Thursday, September 24, 2009

Patterson Park and the Neighborhood

I feel like Patterson Park, adjacent to it Eastern Ave. , as well as surrounding areas represent some of “the open city” ideals and have a great potential to be a successful open city space.

Eastern Avenue area is a mixed-use and multi-ethnical part of the city. It is a very diverse neighborhood with Latino, Greek, Polish, and Ukrainian subcultures, which is also the same for the Highlandtown further to the east. In addition to multicultural aspect to the area there is a mixture of residential, business and institutional places such as Ukrainian church across the Patterson Park and a Youth Center near it. This creates a unique experience of multiple cultures in a small space and since there is no feeling of exclusion or separation, this space is very inviting.

Last year I walked from the Inner Harbor to this area to buy a couple things from a Polish store. I ended up walking into three Polish and one Greek store, which was a great experience of getting a feel for two different cultures in a matter of couple hours. Small family grocery stores were very welcoming and people in there were very friendly. I was offered samples of “the best Polish sausages” and other ethnic foods and found out one of the owner’s views on the current international relations of Eastern European countries. This kinds of experiences and interactions add variety to the everyday routine but, unfortunately, are absent in the Bolton Hill area where I live.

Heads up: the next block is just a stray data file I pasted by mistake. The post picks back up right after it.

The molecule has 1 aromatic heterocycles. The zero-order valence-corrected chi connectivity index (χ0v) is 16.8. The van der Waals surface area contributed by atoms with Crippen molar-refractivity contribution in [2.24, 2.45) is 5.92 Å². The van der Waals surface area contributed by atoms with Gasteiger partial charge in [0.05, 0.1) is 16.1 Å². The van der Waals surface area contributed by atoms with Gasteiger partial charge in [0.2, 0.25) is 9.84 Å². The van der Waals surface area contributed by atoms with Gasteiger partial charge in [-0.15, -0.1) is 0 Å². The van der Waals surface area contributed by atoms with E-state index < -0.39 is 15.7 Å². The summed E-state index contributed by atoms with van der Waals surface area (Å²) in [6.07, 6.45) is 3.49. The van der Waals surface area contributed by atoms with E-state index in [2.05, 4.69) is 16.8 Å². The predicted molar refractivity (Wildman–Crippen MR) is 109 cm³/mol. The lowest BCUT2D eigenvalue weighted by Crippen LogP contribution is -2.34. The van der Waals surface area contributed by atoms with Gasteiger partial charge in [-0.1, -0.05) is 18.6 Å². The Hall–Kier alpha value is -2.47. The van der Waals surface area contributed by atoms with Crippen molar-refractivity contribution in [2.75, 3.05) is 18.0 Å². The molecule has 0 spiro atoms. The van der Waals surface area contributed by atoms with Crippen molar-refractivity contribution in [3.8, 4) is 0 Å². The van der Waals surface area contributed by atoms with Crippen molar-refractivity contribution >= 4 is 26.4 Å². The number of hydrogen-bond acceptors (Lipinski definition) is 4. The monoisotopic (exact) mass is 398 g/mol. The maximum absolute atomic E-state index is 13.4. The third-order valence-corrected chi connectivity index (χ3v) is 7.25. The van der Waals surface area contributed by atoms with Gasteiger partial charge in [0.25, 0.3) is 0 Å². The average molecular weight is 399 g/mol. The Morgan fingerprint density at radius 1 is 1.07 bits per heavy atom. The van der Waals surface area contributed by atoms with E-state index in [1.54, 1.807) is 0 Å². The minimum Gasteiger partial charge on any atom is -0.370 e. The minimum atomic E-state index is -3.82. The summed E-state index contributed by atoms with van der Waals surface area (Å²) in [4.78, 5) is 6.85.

Ideally, Patterson Park as a park by itself is an open city space, but in the context of its neighborhood and some of the events that are being held there, it acts as an extension to the multi-ethnical aspect of the area. Many ethnic festivals, dance events and other activities are being held there, which engage the public in interaction and cultural experiences.

According to Young, "persons and groups interact within a space they all experience themselves as belonging to, but without those interactions dissolving into unity of commonness." This area is a great example of an open city where groups of people based on their ethnicity live together, except difference; mix to a certain degree and, in the same time keep own identity but, definitely, interact and stay open to everyone.

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